“Heart disease is a disease of the small vessels of the large vessel.”


Say this fast three times and then give it some deep thought! This means that large vessel walls are big enough to require their own blood supply. The smaller vessels that support the structure of large vessels become diseased first and lead to the disease of the larger vessels - and eventually to heart attacks and stroke. Figure 5.16 shows the incorrect and correct depiction of the heart and vascular disease process.



This may seem like nitpicking but since heart disease is the number one killer, how the disease develops should be properly understood and represented. More importantly, most of the vessels in the body are capillaries. The "correct" image above shows how the large vessel disease is really a small vessel (capillary) disease. Many ailments beyond the heart are vascular diseases. Alzheimer's is an example.[i]


In the brain, tissue is nourished, and the waste is removed by capillaries. The image on the right explains a disease like Alzheimer's more clearly. The small vessels become diseased, impacting the tissue they supply leading to the loss of neurons, thus neurodegeneration.


Now back to the topic of bile acid sequestrants. Granted, bile acid sequestrants lower LDL, but not directly. Bile acids make any fat bioavailable. That is, bile acids are soaps of the gut that digest fats. If fats are not available because of the lack of bile acids, then LDL production will go down. LDL goes up when there are fats to transport through your water-based bloodstream. Remember, your brain is 60 percent fat. A common phrase is "you are what you eat." However, this is actually false. You are what you absorb. Optimal digestion is at the top of the list of the most important physiological processes. When you inhibit the digestion of fats, your brain and eyes are first in line to suffer because they are composed of the highest levels of fats.


Some of the most common adverse effects of bile acid sequestrants are gastrointestinal, including constipation, stomach pain, bloating, vomiting, heartburn, loss of appetite, indigestion, and upset stomach.[ii] Interestingly, these are considered "limited systemic side effects." Every one of these symptoms is indicative of poor absorption. Since you are what you absorb, poor absorption equals poor health. The impact of these drugs may not be experienced immediately but will eventually manifest in serious diseases of aging. It is actually a simple process. Our bodies are constantly being torn down and rebuilt. Diseases may be expressed as wear and tear exceeding repair and recovery. Nutrient absorption is critical to the repair and recovery process.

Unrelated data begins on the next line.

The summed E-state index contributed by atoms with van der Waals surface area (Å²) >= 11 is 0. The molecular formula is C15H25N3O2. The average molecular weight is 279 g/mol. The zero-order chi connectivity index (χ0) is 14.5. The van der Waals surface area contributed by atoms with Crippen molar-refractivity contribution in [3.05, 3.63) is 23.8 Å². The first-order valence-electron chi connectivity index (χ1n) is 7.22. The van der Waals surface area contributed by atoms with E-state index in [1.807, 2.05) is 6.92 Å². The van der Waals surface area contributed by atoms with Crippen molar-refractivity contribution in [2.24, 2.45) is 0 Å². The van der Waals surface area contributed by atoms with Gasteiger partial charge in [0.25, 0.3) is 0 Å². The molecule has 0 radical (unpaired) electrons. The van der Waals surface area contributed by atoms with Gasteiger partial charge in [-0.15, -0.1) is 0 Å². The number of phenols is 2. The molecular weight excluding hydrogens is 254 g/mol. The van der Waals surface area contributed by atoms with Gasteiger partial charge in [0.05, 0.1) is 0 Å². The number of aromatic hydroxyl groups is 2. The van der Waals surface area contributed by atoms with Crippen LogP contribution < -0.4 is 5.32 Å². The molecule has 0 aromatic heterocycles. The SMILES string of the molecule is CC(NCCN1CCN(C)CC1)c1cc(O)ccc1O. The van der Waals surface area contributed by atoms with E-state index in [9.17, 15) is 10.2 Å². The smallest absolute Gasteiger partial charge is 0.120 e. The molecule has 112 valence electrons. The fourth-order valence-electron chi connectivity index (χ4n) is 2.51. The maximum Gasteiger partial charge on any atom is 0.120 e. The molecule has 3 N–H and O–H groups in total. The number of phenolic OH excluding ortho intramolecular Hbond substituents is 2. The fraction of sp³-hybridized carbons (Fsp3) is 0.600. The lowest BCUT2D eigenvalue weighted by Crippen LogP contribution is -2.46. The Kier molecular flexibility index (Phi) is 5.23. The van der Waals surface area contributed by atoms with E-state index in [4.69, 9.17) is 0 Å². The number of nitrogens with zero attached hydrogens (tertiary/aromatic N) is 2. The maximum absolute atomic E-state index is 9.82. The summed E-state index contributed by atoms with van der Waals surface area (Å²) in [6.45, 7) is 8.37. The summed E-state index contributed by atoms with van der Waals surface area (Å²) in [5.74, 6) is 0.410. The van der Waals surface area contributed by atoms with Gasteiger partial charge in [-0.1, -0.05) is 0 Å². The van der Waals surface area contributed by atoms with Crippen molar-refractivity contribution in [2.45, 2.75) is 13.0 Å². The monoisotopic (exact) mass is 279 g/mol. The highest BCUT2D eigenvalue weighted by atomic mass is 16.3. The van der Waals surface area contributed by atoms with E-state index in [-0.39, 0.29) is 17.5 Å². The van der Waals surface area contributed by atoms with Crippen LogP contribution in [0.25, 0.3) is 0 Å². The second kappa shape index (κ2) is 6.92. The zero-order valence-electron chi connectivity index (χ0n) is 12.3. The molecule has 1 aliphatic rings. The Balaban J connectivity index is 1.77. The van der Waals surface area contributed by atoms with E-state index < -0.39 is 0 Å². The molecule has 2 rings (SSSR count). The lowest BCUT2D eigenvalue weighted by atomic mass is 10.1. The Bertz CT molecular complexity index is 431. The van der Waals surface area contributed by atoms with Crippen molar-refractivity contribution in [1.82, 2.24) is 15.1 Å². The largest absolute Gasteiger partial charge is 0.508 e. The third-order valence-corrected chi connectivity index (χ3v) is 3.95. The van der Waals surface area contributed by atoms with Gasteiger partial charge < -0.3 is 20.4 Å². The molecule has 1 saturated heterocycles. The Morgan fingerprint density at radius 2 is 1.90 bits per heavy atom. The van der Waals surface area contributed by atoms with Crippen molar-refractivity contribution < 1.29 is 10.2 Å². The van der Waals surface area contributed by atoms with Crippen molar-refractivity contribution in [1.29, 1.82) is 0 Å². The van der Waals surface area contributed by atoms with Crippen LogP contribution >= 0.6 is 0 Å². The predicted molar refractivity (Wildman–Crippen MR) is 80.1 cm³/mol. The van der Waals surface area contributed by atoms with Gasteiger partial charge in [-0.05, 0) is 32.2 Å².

Bile acid sequestrants put you at a repair and recovery deficit.

[i] Lewis, Thomas J., and Clement L. Trempe. The end of Alzheimer’s: The brain and beyond. Academic Press, 2017. [ii] Lent-Schochet, Daniella, and Ishwarlal Jialal. "Antilipemic agent bile acid sequestrants." (2019). [i] http://www.nytimes.com/1997/08/10/magazine/the-fall-and-rise-of-kilmer-mccully.html, August 10, 1997. [ii] Ravnskov, Uffe, and Kilmer S. McCully. "Vulnerable plaque formation from obstruction of vasa vasorum by homocysteinylated and oxidized lipoprotein aggregates complexed with microbial remnants and LDL autoantibodies." Annals of Clinical & Laboratory Science 39.1 (2009): 3-16. [iii] Koester W. Endarteritis and arteritis. Berl Klin Wochenschr. 1876;13:454–5.

[i] https://blogs.scientificamerican.com/observations/when-older-drugs-are-better-drugs/, July 20, 2017.



 

Index & Upcoming (short) blogs on cholesterol and statins


Number 1: Cholesterol fun (true) facts - completed

Number 2: Is the actual cholesterol molecule important? c - completed

Number 3: What is an optimal TC value? Remember, no one knows their actual cholesterol molecule value. - completed

Number 4: Surprising fact about cholesterol as an antibiotic - completed

Number 5: TC simple math - dumb doctors - completed

Number 6: What is LDL really? - completed

Number 7: Statins - do they lower the cholesterol molecule? - completed

Number 8: What did we learn from the new "biologics" to lower "cholesterol" - completed

Number 9: Niacin and other "cholesterol" management treatments

Number 10: What did Natasha Campbell-McBride say about cholesterol/lipids?

Number 11: What is a QALY, and how does it relate to "cholesterol"?

Number 12: Idiot doctor from Johns Hopkins, Roger Blumenthal

Number 13: Who says statins do NOT extend life?